Re: [PARPORT] Using the ppSCSI patch

From: Charles Lepple (
Date: Thu May 09 2002 - 00:50:15 EDT

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    On Wednesday, May 8, 2002, at 09:21 PM, Lazar M Fleysher wrote:
    >> I have not tried to use source code before and don't understand where
    >> to
    >> place the code and what other entries are required to make ppSCSI work.
    >> The ppSCSI page says to add the file to the "source tree"; where is
    >> this? I am using RedHat 7.1 and want to use a parallel port SCSI
    >> adapter (Shuttle Technologies) on a Compaq LTE lite 4/25 laptop.
    > 1. You should get the source code for the kernel you want (probably the
    > one you have running now). To check which kernel you run use command:
    > uname -a

    more specifically, you want the kernel-2.4.?-source-i?86.rpm package to
    recompile the kernel. If you installed the software development group of
    packages, you already have kernel-headers-..., and you definitely have the
    kernel itself.

    > The output will contain a number which will look like 2.4.xx This is the
    > kernel version you have. Get the source from the RedHat site and install
    > it.

    RedHat kernel version numbers have an additional "sub-version" string
    which is basically a dash and the number of times they had to rebuild the
    kernel package with patches and such. On my RedHat 7.2 system which is in
    need of an upgrade, the version is 2.4.9-13, meaning that you want the
    kernel patches for 2.4.9.

    > 2. Get the ppSCSI patch. To apply the patch to the kernel you will need
    > to execute patch command (if you do not have patch, get it from RedHat)

    package name: patch, from the development group

    > 3. To apply patch you will have to execute the command which will be
    > similar to
    > patch -p1 < /path/to/ppSCSIpatch
    > in the directory where the source for the kernel is.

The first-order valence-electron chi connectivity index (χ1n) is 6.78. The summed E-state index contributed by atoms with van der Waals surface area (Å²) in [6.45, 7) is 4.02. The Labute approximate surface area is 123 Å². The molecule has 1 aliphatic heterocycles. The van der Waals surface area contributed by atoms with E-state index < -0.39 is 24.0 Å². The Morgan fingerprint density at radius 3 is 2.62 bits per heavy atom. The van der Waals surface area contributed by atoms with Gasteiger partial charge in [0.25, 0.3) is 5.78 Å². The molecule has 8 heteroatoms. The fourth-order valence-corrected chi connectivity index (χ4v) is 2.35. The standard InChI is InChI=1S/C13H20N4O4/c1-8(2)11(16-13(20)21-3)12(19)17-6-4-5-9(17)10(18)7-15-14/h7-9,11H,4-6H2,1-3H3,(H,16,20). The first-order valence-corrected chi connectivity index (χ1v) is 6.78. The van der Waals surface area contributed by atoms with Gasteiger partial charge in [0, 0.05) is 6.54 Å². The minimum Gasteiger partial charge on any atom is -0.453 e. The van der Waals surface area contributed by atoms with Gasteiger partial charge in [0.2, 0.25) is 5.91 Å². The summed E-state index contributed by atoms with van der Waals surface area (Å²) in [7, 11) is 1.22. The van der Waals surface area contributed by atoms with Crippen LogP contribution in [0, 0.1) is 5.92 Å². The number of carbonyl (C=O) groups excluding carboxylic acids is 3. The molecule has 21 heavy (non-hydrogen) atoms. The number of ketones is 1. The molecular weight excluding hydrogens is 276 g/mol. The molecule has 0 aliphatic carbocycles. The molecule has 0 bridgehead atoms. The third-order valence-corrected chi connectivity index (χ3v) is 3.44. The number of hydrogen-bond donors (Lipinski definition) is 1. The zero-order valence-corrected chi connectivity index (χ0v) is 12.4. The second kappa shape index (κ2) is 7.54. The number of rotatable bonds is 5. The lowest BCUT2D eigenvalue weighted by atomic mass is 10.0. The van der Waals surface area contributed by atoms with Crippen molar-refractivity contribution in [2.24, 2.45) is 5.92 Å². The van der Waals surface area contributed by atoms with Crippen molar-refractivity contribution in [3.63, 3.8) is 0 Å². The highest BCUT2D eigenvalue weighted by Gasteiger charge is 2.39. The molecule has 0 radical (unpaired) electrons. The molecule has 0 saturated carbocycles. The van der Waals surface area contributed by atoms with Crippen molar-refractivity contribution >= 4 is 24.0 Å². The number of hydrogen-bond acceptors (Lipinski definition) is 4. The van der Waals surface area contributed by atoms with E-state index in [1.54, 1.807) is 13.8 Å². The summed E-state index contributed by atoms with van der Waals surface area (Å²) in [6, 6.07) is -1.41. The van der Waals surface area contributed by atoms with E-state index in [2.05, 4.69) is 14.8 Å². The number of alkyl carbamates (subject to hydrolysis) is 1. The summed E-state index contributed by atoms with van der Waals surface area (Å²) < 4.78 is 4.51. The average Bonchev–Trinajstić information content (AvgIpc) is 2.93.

/usr/src/linux-2.4, most likely.

    > There should be no errors at the output.(well one hope there will be non)
    > 4. compile the kernel. This is the most difficult part. You should read
    > kernel-howto to understand how to do it. You should learn how to do it and
    > it is not simple at first. Generally, you should run the command from the
    > source directory:
    > make config
    > or
    > make menuconfig
    > or
    > make xconfig

    to keep as much of the stock RedHat configuration, pick the config file
    from /usr/src/linux-2.4/configs whose name best matches your system
    (pentium, athlon, etc.) and copy that to /usr/src/linux-2.4/.config (note
    leading dot in ".config". Then run the config command listed above.

    > and answer on all questions if you want support for different things.
    > After that you could run
    > make zImage
    > to build the kernel
    > make modules
    > to build kernel modules and
    > make modules_install
    > to install the modules
    > You will have to install the kernel you built for use with LILO or a
    > different linux loader and reboot.

    The best way to find out *exactly* how to do this (poring over the HOWTOs
    will give you more insight at the expense of distro-centric details) is to
    see what RedHat does on installation of one of the precompiled kernels.
    Look at the output of "rpm -q --scripts kernel" and run the commands
    listed in the preinstall and postinstall sections.

    I'd post an excerpt here, but RH7.2 can use grub, so they wrote a script
    to make the bootloader stuff generic. Needless to say, its a little
    different now.

    > Needless to say that you will have to have gcc and make installed on your
    > system to do all that and maybe other things too...

    the dependencies for kernel-source should be sufficient to alert you to
    additional packages you might need to install.

    Hope that helps somewhat.

    Charles Lepple <>

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